Mark Ronson Interview: 'Shallow,' 'Uptown Funk,' Grammy Memories - Rolling Stone
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Grammy Preview 2020: Mark Ronson Talks Awkward ‘Rehab’ Win, Why He’s Gone Emo

The superproducer also discusses the “super-trappy” “Shallow” remix he loved and the time he crashed the Grammys in high school

Superproducer Mark Ronson discusses his high-achieving year, awkward Grammy memories, and predictions for the 2020 awards.

Collier Schorr

First-round Grammy voting is currently underway, and running through October 10th. For our 2020 Grammy preview, we asked a series of likely contenders to reflect on their past experiences at the ceremony, look ahead to the future, and break down the albums and singles that could earn them a statue come February.

At this year’s Grammy Awards, Mark Ronson took home statues for “Shallow,” which he co-wrote, and “Electricity,” the collaboration between his group Silk City (with Diplo) and rising star Dua Lipa. But Ronson’s history with the Grammys goes way back, before his monster hit with Bruno Mars “Uptown Funk” (2015 Record of the Year), and even before his multiple 2008 wins with Amy Winehouse, whose Back In Black was his coming-out party as an A-list producer.

Ronson spoke about the records he thinks will figure into the 2020 Grammys, his own fruitful past 12 months (including his soulful, all-star Late Night Feelings LP), his Grammy memories, and what he’s been working on lately.

So, measured from October to August, the 2020 Grammy eligibility period, how’s your year been?
Pretty amazing. A Star Is Born came out. There was what “Shallow” did. The Silk City song [“Electricity”] got hot around then. It’s funny: From the outside it looks like I’m on some prolific tear. Actually, I kind of hibernated for a couple of years and worked on a lot of music, and it all seemed to come out at the same time. It looked like some masterstroke. But it was just good timing.

There are certain things about pop music that, as you get older, you’re like, “Oh, shit, am I losing my touch?” But then there’s other things, about being a producer, where you can just get better as you get older. Because producing isn’t only sitting in front of a drum machine or Ableton and making a beat. It’s also understanding how to get a wonderful vocal performance, or just knowing, like, how you can sort of keep cooking something until it’s done, but not over-cooked? I don’t know what it is. I mean, obviously, Quincy made Off the Wall when he was around my age. Whenever I have a success, I’m like, “OK, that’s definitely the last one. You’re really pushing your luck already.” I know it’s not gonna go forever.

But at the same time, it’s been it’s nice to have some of my most … the word I’m looking for isn’t “biggest”; it’s more like, my most felt music. And maybe that’s the other thing about getting older, veering towards the emotional side of music as opposed to just trying to get sound banging in the club. Things like “Shallow” and “Nothing Breaks Like a Heart” are some of the more emotionally resonant things that I’ve worked on. When people said they loved “Uptown Funk,” they’d be like, “Oh, man, it’s so much fun.” Or “my kids love it,” “We played it at our wedding.” Those kind of things. If they come and talk about [Late Night Feelings], they’re like, “This got me through the hardest breakup.” It’s a different kind of language, and neither one is better than the other.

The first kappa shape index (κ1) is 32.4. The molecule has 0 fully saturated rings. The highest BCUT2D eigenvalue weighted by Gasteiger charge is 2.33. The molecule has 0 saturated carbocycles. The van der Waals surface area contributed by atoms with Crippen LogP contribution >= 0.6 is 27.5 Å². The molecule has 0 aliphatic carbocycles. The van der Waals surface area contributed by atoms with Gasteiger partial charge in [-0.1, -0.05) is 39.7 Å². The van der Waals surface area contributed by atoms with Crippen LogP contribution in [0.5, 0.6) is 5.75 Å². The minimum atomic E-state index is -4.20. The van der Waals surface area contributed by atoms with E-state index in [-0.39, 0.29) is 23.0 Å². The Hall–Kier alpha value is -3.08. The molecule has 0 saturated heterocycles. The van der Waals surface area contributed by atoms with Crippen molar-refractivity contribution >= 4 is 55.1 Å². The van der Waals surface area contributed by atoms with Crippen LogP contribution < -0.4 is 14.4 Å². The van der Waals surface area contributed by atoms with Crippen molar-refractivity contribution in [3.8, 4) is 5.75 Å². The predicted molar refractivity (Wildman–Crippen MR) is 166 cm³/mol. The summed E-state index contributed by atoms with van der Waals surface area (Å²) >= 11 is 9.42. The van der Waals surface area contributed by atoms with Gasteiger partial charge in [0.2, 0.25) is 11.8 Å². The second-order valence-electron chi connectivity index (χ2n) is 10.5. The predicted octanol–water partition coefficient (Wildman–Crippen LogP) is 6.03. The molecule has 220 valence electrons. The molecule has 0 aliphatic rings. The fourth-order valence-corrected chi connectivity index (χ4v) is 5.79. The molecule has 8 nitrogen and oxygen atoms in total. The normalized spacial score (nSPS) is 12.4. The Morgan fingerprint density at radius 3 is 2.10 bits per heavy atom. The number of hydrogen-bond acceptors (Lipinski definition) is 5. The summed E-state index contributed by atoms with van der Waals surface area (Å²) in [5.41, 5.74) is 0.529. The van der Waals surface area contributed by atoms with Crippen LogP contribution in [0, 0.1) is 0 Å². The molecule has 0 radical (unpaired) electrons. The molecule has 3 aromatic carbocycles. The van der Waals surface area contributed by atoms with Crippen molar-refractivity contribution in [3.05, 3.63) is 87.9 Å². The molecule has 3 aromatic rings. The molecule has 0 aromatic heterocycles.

Present company excepted, who are you rooting for Grammy-wise this year?
I guess you’d have to read me a list some of the favorites — it all sort of blurs together sometimes for me; I don’t know what year things are. I mean, there’s no way Billie Eilish isn’t going to get something. “Old Town Road” has gotta win like a shitload of stuff, obviously. Grammy voting is always hard to predict because obviously it favors a certain sort of craft over other things, and doesn’t always go for the biggest pop hit. But there’s a weird acknowledged credibility in “Old Town Road” because it’s musically just like a fucking great song. It has a great hook. It’s soulful, it’s melancholy. You can’t just treat it like some sort of flash-in-the-pan-thing, like maybe some of the other crazy, Number One–for-15-weeks type of songs.

I was thinking older and more conservative voters might be like, “Oh, this is just a novelty, a fluke — the song’s not even two minutes long.” Do you think that’s possible?
I think that the Billy Ray version will help with that. It’s just so good, and his vocal on it is fucking great. Like, I mean, I’m still weirdly not sick of that song, and I don’t know how.

You co-wrote “My Life” on Vampire Weekend’s Father of the Bride, which I think deserves a nomination.
I think there’s no way it won’t. Even if I wasn’t on it; it’s obviously a beautiful record. They’re a little Grammy bait anyway, because they’ve won before. But craftsmanship is a little more rewarded in Grammy voting. It doesn’t necessarily come up in other things. There’s Billboard Awards, American Music Awards, tons of awards for sales, popularity, cultural relevance, great pop tunes.

There was a big controversy when Arcade Fire won Album of the Year, or when Beck did. But Grammy voters include a lot engineers and people who know about the painstaking hours in the studio, and it’s like, “We’re the last awards that acknowledge this.” The Vampire Weekend record, that shit took five years. It’s a double album. It’s beautiful. It has a wide musical breadth, and it feels modern, in its own way. I’m really proud of having contributed to it. Honestly, I just got sort of lucky that I came up with something nice while they were workshopping. But that song makes me happy.

And your Late Night Feelings is in the running too. That’s also an old-school album album.
Yeah. I’m not too putting my hopes up too high on that. I mean, it wasn’t, like, necessarily a huge commercial success. I know people really like the record … I love it. I think it’s amazing. But I’m a hardcore pragmatist. If it happens, great; it’ll be a lovely surprise. We’ll see.

I thought “Nothing Breaks Like a Heart” should’ve made the country charts.